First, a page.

“Juan Pavón Matos, head of the artillery squad, was wounded when he was getting out of the truck. Dionisio Millán, who was the Number 1, that is the shooter, yelled out loud that he assumed command of the squad. So we kept firing on the planes that attacked almost always with their tails to the sun, to hamper our vision. My job was to follow their movement, indicate the direction of the attack and keep the piece supplied with enough projectiles.

“We knew that the cannons had to be changed every so often, after completing a certain number of shots, but the enemy fire was so intense, we couldn’t give them any relief, until we forced a retreat.” And that’s the way it was.

Jesús and Sixto talk about Cassinga only when they are asked. The rest of the time, they are everyday men. But just like many of their comrades in arms in the municipality of Urbano Noris, they are faithful to the tradition of getting together every May 4 in San Germán. In the company of Alfredo Barea Franco’s family, they visit the school and community center for elders that bear his name.

And they march to the Fallen Patriots Cemetery, where his remains rest.

On these occasions, there are no flowery words. Sometimes, they don’t talk at all. Silence reigns, to contain the emotions evoked by memories of their epic internationalist mission on African soil.

The Battle of Cuito Cuanavale: Why we owe our freedom to the Cubans

Source:  Daily Maverick

by Oscar Van Heerden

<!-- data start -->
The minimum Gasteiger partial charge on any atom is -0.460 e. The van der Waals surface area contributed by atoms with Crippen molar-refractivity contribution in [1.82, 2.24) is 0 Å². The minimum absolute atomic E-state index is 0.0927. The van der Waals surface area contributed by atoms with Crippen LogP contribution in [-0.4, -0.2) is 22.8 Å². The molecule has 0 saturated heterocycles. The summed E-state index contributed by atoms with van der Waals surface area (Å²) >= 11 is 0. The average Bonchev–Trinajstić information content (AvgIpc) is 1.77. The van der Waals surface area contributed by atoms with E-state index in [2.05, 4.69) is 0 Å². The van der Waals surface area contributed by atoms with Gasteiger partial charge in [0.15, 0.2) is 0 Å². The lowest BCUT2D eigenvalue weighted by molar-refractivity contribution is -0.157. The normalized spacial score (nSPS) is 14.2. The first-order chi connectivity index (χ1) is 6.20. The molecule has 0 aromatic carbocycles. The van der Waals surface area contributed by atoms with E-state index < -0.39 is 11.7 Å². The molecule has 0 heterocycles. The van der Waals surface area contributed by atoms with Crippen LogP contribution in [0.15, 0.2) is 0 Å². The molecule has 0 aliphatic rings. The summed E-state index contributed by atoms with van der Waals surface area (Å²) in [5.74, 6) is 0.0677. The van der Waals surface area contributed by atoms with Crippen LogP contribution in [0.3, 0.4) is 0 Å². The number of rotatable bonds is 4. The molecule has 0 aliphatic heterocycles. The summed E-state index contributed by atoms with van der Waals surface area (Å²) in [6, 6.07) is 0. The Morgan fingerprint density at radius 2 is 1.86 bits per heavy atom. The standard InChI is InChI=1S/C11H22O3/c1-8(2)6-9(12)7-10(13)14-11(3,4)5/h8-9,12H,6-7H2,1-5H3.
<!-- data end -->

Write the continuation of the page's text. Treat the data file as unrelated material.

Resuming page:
17 January 2018 (SOUTH AFRICA)

Cyril Ramaphosa south africa.jpgWhen the president of the ANC, Cyril Ramaphosa, in his inaugural address at the celebration of the ANC 106th birthday rally this past weekend said that we owe Cuba a great debt of gratitude for our freedom, and that we should increase our trade relations with the island’s people, he knows why.

The so-called official version of post-apartheid history many in our country and elsewhere would have us believe is that FW de Klerk woke up one day and decided, out of the goodness of his heart, that it was time for change. That the time had come to release political prisoners (including Nelson Mandela), to unban political organisations and to finally enter into negotiations with the liberation movements, to find lasting peace, and hence he received the Nobel Peace Prize for all his wonderful efforts. Well, you and I now know better.

When the president of the ANC, Cyril Ramaphosa, in his inaugural address at the celebration of the ANC 106th birthday rally this past weekend said that we owe Cuba a great debt of gratitude for our freedom, and that we should increase our trade relations with the island’s people, he knows why.

As the pressure mounted on the National Party government during the 1980s, the then leader of the party, PW Botha, had to consider a number of options in order to still give the impression that they were firmly in charge of the country and the government. The 1976 uprisings and the mass involvement of students and youth in the anti-apartheid struggle meant that most if not all townships were becoming ungovernable. It reached a crescendo in 1985 when the government had to again call for a state of emergency, giving the security forces widespread powers to try to suppress the uprisings all over the country.